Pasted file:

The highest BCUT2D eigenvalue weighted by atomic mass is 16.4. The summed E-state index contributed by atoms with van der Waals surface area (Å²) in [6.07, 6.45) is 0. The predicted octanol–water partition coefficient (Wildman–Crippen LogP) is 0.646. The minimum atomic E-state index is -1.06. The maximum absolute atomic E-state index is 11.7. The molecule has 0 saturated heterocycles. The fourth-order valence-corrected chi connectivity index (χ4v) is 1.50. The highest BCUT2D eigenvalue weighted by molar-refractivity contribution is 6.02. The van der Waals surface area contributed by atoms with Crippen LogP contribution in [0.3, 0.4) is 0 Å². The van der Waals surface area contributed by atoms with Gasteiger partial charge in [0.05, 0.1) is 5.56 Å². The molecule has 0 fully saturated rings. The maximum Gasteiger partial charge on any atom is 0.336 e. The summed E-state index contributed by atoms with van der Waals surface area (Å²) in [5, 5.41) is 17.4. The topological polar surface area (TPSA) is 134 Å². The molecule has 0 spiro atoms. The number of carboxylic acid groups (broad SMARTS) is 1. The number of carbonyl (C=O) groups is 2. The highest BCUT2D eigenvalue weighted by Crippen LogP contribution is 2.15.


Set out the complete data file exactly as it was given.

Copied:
The highest BCUT2D eigenvalue weighted by atomic mass is 16.4. The summed E-state index contributed by atoms with van der Waals surface area (Å²) in [6.07, 6.45) is 0. The predicted octanol–water partition coefficient (Wildman–Crippen LogP) is 0.646. The minimum atomic E-state index is -1.06. The maximum absolute atomic E-state index is 11.7. The molecule has 0 saturated heterocycles. The fourth-order valence-corrected chi connectivity index (χ4v) is 1.50. The highest BCUT2D eigenvalue weighted by molar-refractivity contribution is 6.02. The van der Waals surface area contributed by atoms with Crippen LogP contribution in [0.3, 0.4) is 0 Å². The van der Waals surface area contributed by atoms with Gasteiger partial charge in [0.05, 0.1) is 5.56 Å². The molecule has 0 fully saturated rings. The maximum Gasteiger partial charge on any atom is 0.336 e. The summed E-state index contributed by atoms with van der Waals surface area (Å²) in [5, 5.41) is 17.4. The topological polar surface area (TPSA) is 134 Å². The molecule has 0 spiro atoms. The number of carboxylic acid groups (broad SMARTS) is 1. The number of carbonyl (C=O) groups is 2. The highest BCUT2D eigenvalue weighted by Crippen LogP contribution is 2.15.